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Myanmar Military Admits to Killing 10 Rohingya Found in Mass Grave

  • VOA News

FILE - In this Dec. 21, 2017, photo, Rohingya Muslim children, who crossed over from Myanmar into Bangladesh, play on a bridge made by bamboos at Kutupalong refugee camp in Ukhiya, Bangladesh.

In a rare admission of guilt, Myanmar's military says its security forces were responsible for the deaths of 10 Rohingya found in a mass grave.

Myanmar's Defense Ministry Information office released a statement Wednesday stating its forces had killed 10 suspected terrorists whose remains were found in a mass grave in Inn Din village of Maung Daw Township in the Northern Rakhine State.

The Defense Ministry said it will take action against the perpetrators involved in those killings and those in charge of security forces in the Rakhine State.

The 10 suspected terrorists were arrested following clashes with security forces last September, according to the military statement, which added security forces decided to execute them due to a lack of security and man power at the time.

Min Lwin Oo, legal adviser for Asian Human Rights Commission, told VOA Burmese there is a precedent for security forces committing crimes against ethnic minorities and denying any wrongdoing. But now that the crisis in Rakhine has caught international attention, the military cannot continue to ignore such cases.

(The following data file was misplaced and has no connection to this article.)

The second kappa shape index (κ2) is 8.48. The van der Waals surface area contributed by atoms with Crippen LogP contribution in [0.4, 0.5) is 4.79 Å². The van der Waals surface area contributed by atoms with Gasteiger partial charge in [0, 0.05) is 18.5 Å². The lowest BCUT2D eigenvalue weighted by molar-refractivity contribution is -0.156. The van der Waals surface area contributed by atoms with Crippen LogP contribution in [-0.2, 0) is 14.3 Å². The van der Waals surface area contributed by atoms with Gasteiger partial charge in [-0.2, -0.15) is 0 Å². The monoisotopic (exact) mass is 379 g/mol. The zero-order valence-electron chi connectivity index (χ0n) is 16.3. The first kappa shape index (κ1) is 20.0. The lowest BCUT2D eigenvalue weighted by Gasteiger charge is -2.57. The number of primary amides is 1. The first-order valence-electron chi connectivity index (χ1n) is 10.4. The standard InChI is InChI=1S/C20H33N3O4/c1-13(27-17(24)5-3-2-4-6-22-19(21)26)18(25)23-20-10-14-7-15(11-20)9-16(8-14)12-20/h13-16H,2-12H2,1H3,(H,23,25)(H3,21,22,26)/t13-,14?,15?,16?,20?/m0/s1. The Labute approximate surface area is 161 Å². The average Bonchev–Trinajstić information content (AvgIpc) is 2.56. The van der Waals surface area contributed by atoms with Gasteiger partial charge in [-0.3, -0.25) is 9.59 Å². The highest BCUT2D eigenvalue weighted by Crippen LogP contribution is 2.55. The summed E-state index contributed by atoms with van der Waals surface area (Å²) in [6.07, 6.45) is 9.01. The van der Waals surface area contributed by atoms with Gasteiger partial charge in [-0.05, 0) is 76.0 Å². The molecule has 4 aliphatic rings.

If vigilantes and security forces premeditated these killings, they could face death sentences under current criminal laws, Lawyer Network spokesperson Thein Than Oo told VOA Burmese.

An aerial view of a burned Rohingya village near Maungdaw, north of Rakhine state, Myanmar Sept. 27, 2017.
An aerial view of a burned Rohingya village near Maungdaw, north of Rakhine state, Myanmar Sept. 27, 2017.

Human rights watchdog Amnesty International demanded Wednesday that all security forces accused of killing Rohingya be brought to justice.

“This grisly admission is a sharp departure from the army’s policy of blanket denial of any wrongdoing," James Gomez, Amnesty International’s Regional Director for Southeast Asia and the Pacific, said. "However, it is only the tip of the iceberg and warrants serious independent investigation into what other atrocities were committed amid the ethnic cleansing campaign that has forced out more than 655,000 Rohingya from Rakhine State since last August."

VOA's Burmese Service contributed to this story.